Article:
alarm-ringing ambulance angle2 archive arrow-down arrow-left arrow-right arrow-up at-sign baby baby2 bag binoculars book-open book2 bookmark2 bubble calendar-check calendar-empty camera2 cart chart-growth check chevron-down chevron-left chevron-right chevron-up circle-minus circle city clapboard-play clipboard-empty clipboard-text clock clock2 cloud-download cloud-windy cloud clubs cog cross crown cube youtube diamond4 diamonds drop-crossed drop2 earth ellipsis envelope-open envelope exclamation eye-dropper eye facebook file-empty fire flag2 flare foursquare gift glasses google graph hammer-wrench heart-pulse heart home instagram joystick lamp layers lifebuoy link linkedin list lock magic-wand map-marker map medal-empty menu microscope minus moon mustache-glasses paper-plane paperclip papers pen pencil pie-chart pinterest plus-circle plus power pushpin question rain reading receipt recycle reminder sad shield-check smartphone smile soccer spades speed-medium spotlights star-empty star-half star store sun-glasses sun tag telephone thumbs-down thumbs-up tree tumblr twitter user users wheelchair write yelp youtube

Vision Problems: Presbyopia (Aging Eyes)

As you reach middle age, the lens loses its flexibility to change shape and the ciliary muscle weakens. This results in light rays converging behind the retina rather than on it – and diminished ability to clearly focus on near objects such as print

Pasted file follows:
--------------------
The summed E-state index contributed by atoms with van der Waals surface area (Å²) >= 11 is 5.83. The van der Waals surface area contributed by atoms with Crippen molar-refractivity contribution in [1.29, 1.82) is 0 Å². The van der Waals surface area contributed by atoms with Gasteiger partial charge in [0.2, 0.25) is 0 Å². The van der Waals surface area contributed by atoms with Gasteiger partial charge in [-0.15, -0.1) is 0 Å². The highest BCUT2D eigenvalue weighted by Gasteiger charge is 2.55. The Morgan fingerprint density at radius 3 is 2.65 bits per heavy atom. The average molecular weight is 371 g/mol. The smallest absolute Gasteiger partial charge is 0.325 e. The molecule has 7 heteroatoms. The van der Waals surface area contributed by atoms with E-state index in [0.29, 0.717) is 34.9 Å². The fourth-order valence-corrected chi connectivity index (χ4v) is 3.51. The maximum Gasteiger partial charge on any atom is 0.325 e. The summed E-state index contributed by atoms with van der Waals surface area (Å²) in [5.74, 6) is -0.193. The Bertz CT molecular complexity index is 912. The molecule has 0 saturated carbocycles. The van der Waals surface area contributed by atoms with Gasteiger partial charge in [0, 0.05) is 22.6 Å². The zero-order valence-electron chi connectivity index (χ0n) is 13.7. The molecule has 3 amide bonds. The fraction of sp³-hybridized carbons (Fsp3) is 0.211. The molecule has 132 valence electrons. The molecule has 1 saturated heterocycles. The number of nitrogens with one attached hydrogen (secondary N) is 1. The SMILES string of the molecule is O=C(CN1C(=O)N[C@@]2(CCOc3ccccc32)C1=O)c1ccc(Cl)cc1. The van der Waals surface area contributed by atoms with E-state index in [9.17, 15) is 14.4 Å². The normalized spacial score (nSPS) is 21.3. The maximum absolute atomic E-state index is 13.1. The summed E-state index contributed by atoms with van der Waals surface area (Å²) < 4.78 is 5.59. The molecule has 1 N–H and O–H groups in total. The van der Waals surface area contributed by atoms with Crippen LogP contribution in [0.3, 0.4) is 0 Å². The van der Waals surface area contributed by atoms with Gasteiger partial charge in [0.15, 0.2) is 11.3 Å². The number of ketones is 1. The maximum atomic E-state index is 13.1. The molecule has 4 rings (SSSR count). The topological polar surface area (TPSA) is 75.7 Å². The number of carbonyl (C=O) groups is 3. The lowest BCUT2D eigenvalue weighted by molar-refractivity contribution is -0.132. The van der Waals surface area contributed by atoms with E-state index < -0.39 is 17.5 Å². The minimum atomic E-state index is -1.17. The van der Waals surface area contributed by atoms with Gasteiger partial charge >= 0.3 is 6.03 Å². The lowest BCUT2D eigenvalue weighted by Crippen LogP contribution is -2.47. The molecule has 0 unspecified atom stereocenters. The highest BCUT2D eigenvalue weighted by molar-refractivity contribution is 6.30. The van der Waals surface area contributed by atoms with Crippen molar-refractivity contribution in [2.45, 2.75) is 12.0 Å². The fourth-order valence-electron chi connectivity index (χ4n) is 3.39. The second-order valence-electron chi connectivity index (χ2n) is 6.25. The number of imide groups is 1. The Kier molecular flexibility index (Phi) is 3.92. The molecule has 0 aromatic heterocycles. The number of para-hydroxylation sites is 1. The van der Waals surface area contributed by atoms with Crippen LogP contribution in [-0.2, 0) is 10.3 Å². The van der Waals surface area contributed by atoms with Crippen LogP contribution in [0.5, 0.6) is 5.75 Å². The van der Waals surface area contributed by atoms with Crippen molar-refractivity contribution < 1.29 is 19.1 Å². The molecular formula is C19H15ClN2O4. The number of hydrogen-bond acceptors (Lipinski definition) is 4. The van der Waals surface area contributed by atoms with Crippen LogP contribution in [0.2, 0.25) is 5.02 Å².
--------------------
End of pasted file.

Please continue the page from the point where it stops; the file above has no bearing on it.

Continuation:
Aging eyes, medically known as presbyopia (prez-bee-OH-pee-uh), is a condition in which the lens of the eye gradually loses its flexibility, making it harder to focus clearly on close objects such as printed words. Distance vision is usually unaffected.

Presbyopia, which is named from the Greek words for “old eye,” is part of the normal aging process and is easily treated with eyeglasses or contact lenses. LASIK and other types of surgery cannot prevent or remedy this natural occurrence, which affects nearly everyone by age 50. Once diagnosed, it should be treated quickly to prevent complicating other vision defects like nearsightedness, farsightedness and astigmatism.

As the lens loses its elasticity, it becomes less capable of “bending” (with the help of the ciliary muscle, which also weakens with age) to properly focus light rays from different distances onto the retina. The more a lens can “bend,” the closer the eye can focus.

Presbyopia usually becomes apparent in your early- to mid-40s, but this lens “stiffening” is actually a gradual process that begins decades earlier, sometimes in adolescence. The visual effects caused by presbyopia may slowly worsen for several years, requiring new changes in your lens prescription, but will stabilize by age 65 or 70.

Those who are farsighted (and already have trouble seeing near objects) may experience presbyopia earlier, as well as people who live in tropical climates and at sea level.


The first sign of presbyopia is often the need to hold reading material at arm’s length the see letters clearly the reason why some eye care professionals jokingly call it “long arm syndrome.” In addition to blurred vision when reading or doing other close-vision activities at a distance that was previously comfortable, symptoms can include: